What Parents Should (And Should Not) Do To Help Their Child Into College

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“I’m not a parent hater. There are just certain things we don’t like to see.”

So goes the polite disclaimer given by Don Bishop, head of admissions at the University of Notre Dame. In a previous interview, Bishop — who serves as the official gatekeeper for prospective students wanting to get into Notre Dame’s top-ranked Mendoza College of Business — expressed his displeasure with behaviors exhibited by parents of prospective students.

“If I could change one thing, it would be to force parents back into the background and have students to emerge,” shared Bishop, the associate vice president of undergraduate enrollment. “I think this generation of parents have this belief that I’m trying to understand. They have a belief that it’s okay for them to step in front of their kids and fight for them. What I would tell you is that it’s not. It’s unwelcome and could be counterproductive.”

Ouch. Unwelcome and counterproductive? In other words, parents could be doing more harm than good when it comes to guiding their children through the college admissions process and not even know it. To add to it, it’s highly likely they’re leaving a bad taste in the mouths of admissions administrators along the way.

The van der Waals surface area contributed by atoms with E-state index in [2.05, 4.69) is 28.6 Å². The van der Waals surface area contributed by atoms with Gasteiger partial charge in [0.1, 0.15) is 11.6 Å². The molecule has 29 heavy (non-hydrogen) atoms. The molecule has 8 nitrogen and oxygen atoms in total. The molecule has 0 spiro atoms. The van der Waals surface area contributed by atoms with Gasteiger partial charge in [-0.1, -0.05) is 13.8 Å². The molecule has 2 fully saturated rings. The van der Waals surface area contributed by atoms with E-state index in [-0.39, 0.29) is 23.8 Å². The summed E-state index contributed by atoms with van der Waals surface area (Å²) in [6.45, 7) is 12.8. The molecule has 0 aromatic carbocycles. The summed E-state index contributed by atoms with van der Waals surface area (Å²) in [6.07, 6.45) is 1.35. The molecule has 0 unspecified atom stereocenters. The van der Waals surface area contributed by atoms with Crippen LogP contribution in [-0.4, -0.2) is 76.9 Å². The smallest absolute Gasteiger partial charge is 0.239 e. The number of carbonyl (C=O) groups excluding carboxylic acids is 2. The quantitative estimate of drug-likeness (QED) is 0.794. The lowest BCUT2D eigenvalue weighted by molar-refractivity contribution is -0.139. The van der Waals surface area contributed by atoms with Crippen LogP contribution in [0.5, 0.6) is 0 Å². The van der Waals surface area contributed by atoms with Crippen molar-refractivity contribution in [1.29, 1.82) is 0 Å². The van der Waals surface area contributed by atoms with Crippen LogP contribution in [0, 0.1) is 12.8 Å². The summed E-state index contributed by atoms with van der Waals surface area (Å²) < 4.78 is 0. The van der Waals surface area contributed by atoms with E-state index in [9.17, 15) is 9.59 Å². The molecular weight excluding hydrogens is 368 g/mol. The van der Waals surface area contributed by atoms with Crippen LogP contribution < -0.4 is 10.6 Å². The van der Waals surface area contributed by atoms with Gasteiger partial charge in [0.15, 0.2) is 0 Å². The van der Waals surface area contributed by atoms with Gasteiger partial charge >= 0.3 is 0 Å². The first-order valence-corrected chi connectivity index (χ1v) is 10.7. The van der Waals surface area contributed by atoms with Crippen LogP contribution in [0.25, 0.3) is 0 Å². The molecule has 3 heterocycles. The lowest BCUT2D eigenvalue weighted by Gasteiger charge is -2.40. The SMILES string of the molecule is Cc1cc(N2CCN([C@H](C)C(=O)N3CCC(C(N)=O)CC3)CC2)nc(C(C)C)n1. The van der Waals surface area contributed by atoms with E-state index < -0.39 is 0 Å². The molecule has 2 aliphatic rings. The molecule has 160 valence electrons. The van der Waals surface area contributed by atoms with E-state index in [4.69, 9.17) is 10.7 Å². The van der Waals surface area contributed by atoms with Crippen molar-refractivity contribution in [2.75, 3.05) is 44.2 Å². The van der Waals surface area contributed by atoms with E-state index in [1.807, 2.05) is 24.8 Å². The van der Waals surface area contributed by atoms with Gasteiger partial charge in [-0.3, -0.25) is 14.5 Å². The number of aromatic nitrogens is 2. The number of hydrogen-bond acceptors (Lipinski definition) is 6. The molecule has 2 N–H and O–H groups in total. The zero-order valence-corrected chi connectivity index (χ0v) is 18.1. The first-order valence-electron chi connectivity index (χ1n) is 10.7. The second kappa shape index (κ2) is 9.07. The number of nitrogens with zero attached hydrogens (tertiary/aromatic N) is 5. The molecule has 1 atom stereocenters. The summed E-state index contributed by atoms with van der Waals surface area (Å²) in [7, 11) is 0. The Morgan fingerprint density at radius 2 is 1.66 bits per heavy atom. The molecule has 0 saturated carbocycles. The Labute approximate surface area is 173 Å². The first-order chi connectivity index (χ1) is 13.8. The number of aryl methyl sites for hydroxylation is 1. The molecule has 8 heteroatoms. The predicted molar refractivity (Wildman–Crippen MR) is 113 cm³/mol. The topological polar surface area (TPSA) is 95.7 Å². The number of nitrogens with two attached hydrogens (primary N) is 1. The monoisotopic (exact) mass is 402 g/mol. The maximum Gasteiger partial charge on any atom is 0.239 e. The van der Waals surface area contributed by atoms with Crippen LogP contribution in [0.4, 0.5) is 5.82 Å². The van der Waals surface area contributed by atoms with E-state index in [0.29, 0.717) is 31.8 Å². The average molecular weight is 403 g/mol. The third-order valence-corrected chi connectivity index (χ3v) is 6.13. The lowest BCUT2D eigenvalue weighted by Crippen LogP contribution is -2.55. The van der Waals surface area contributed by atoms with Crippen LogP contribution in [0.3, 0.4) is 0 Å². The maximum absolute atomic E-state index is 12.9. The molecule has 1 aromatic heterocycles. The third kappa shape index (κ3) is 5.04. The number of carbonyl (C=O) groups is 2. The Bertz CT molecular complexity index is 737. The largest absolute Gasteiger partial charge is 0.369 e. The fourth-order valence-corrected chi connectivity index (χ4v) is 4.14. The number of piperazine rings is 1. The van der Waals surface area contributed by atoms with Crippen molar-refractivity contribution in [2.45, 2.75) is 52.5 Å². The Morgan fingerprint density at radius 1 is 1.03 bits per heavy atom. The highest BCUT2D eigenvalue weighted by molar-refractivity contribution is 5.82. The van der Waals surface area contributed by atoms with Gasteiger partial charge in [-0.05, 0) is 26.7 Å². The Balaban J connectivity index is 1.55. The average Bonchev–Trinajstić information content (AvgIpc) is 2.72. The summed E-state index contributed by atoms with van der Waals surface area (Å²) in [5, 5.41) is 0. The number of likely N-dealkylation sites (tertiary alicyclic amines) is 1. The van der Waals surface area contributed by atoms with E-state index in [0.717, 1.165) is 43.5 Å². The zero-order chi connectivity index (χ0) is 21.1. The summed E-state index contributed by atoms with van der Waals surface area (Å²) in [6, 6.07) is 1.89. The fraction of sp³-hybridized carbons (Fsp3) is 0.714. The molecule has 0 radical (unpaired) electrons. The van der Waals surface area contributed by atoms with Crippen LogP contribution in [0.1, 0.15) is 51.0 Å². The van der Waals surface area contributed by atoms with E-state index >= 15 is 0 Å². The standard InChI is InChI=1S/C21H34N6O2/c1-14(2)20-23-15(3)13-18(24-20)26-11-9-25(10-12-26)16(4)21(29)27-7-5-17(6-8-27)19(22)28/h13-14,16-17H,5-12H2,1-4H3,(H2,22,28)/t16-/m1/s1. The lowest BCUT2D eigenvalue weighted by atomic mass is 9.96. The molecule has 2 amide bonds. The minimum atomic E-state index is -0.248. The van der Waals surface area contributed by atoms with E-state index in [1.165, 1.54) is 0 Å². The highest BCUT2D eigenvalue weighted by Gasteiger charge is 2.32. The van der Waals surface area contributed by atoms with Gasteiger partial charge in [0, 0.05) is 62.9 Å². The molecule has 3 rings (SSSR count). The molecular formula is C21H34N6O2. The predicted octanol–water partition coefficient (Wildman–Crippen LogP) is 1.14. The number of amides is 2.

It’s not to suggest that parents should be totally disengaged. After all, this is a consumer market and a college education at a school like Notre Dame is a big ticket item — $71,801 for one year at Notre Dame to be precise. There aren’t too many 17- and 18-year-olds walking around with that sort of personal wealth. In this regard, Bishop says parents should be 100% hands-on when it comes to working with financial aid contacts at a college or university.

Jim Bryan, associate dean of BBA programs at SMU Cox, says parents should be involved, but let the student be the driver. Photo courtesy of Cox School of Business